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Children and Bedwetting

By: Beth Morrisey MLIS - Updated: 8 Oct 2012 | comments*Discuss
 
Bedwetting Bedwetter Wet The Bed Wetting

Bedwetting can be baffling to parents but embarrassing for children, so many families struggle through years of bedwetting before asking for further information or advice. Parents coping with a child who wets the bed should read on for answers to some frequently asked questions regarding bed wetting.

How Common is Bedwetting in Children?
Bedwetting is probably more common than most parents think. It is estimated that up to 20% of six year olds and approximately 5% of 14 year olds wet their beds. Sometimes bedwetting also continues into adulthood. Though it is not completely understood, bedwetting is also three times more likely to be done by boys than girls. Children with Behavioural Disorders and learning disabilities are also more likely to be bedwetters than those without.

Is Bedwetting an Inherited Condition?
Bedwetting is believed to be an inherited condition, but it is not necessarily inherited directly from a parent. If children have a grandparent, aunt or uncle with a history of bedwetting, they may become a bedwetter, too. However, children will not always engage in bedwetting simply because a family member was a bedwetter.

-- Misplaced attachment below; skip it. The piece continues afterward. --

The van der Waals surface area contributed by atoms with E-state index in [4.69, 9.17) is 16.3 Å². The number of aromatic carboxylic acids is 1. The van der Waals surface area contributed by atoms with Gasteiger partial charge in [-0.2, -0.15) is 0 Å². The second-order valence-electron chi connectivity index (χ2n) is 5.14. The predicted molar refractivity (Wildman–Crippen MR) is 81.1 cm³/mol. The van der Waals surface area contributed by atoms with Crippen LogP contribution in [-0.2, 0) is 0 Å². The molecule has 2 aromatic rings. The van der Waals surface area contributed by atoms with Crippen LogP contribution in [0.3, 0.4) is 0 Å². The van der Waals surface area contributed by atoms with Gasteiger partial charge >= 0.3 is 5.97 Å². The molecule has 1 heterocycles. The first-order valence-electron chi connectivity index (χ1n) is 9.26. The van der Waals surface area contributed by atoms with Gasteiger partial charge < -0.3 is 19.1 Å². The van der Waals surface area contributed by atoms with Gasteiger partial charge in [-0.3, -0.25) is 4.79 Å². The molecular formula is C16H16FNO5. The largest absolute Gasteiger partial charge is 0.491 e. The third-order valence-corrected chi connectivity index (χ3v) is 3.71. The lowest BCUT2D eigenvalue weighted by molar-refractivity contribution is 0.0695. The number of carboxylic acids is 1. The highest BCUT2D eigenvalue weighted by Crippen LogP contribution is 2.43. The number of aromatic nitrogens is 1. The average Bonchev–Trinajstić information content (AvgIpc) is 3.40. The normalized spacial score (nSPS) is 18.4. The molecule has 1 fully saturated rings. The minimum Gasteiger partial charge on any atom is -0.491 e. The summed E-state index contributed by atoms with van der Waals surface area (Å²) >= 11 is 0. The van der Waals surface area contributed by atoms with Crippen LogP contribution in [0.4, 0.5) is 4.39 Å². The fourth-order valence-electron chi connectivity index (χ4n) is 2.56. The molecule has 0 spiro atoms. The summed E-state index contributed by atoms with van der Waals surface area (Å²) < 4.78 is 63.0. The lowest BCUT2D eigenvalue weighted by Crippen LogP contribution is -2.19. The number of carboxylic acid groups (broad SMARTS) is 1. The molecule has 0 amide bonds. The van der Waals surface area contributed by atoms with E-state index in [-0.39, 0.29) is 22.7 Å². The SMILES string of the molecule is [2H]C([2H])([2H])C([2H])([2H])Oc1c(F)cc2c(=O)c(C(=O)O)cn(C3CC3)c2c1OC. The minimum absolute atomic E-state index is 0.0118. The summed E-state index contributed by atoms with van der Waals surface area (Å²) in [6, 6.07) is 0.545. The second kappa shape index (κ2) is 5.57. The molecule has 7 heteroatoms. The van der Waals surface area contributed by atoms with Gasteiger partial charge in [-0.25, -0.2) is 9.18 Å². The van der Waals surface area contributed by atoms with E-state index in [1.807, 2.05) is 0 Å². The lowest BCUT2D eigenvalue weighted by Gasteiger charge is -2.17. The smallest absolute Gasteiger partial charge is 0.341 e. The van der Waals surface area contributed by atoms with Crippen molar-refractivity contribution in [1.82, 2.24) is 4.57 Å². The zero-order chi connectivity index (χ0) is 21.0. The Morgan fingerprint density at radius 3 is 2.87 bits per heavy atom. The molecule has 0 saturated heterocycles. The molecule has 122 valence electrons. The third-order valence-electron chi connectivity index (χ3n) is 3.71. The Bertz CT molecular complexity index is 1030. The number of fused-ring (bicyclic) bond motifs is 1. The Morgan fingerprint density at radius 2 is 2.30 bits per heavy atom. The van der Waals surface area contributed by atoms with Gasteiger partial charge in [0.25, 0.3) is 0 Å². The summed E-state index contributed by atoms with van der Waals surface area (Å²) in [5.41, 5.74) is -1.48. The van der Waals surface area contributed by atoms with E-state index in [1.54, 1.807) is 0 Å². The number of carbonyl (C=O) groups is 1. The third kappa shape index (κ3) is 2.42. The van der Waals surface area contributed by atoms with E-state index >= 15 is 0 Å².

What Causes Bedwetting in Children?
Researchers believe that there are two primary causes of bedwetting in children. One cause is an Immature Bladder, or a bladder that truly can not hold out through the night. Associated with this might also be a misfiring of the bladder’s message to the brain that the bladder is full and needs to be emptied. The other cause is thought to be very deep sleep. It is believed that some children sleep so deeply that their brain does not pick up on the bladder’s signal that it is full, and thus the child misses the cue to wake and use the toilet.

Does Bedwetting Affect a Child?
Bedwetting can adversely affect a child’s self-esteem and self-image. Often children will decline invitations to sleepovers for fear of bedwetting, and they may feel like failures when they must wake up a parent to tell them that they have wet their beds. Children are also acutely aware of others’ feelings towards bedwetting, so parents should take care not to tell children that they are flawed or are frustrating. Instead, parents should be supportive and proactive in helping their children overcome bedwetting.

Is There Anything that Parents Can Do to Help Alleviate Bedwetting?
There is much that parents can do to help their child with bedwetting. Some options include:
  • Limiting fluids after dinner.
  • Making a trip to the bathroom a part of the child’s bedtime routine.
  • Leaving a nightlight on so that the child can get to the bathroom as needed.
  • Laying out a fresh pair of pyjamas in case an accident does happen.
  • Seeking advice from a GP if the child is older than seven years of age and wets the bed frequently.
Bedwetting is a relatively common childhood occurrence that neither children nor parents should feel embarrassed about. Bedwetting needn’t ruin a child’s social life or self-esteem, and instead will hopefully be overcome with a concerted family effort.

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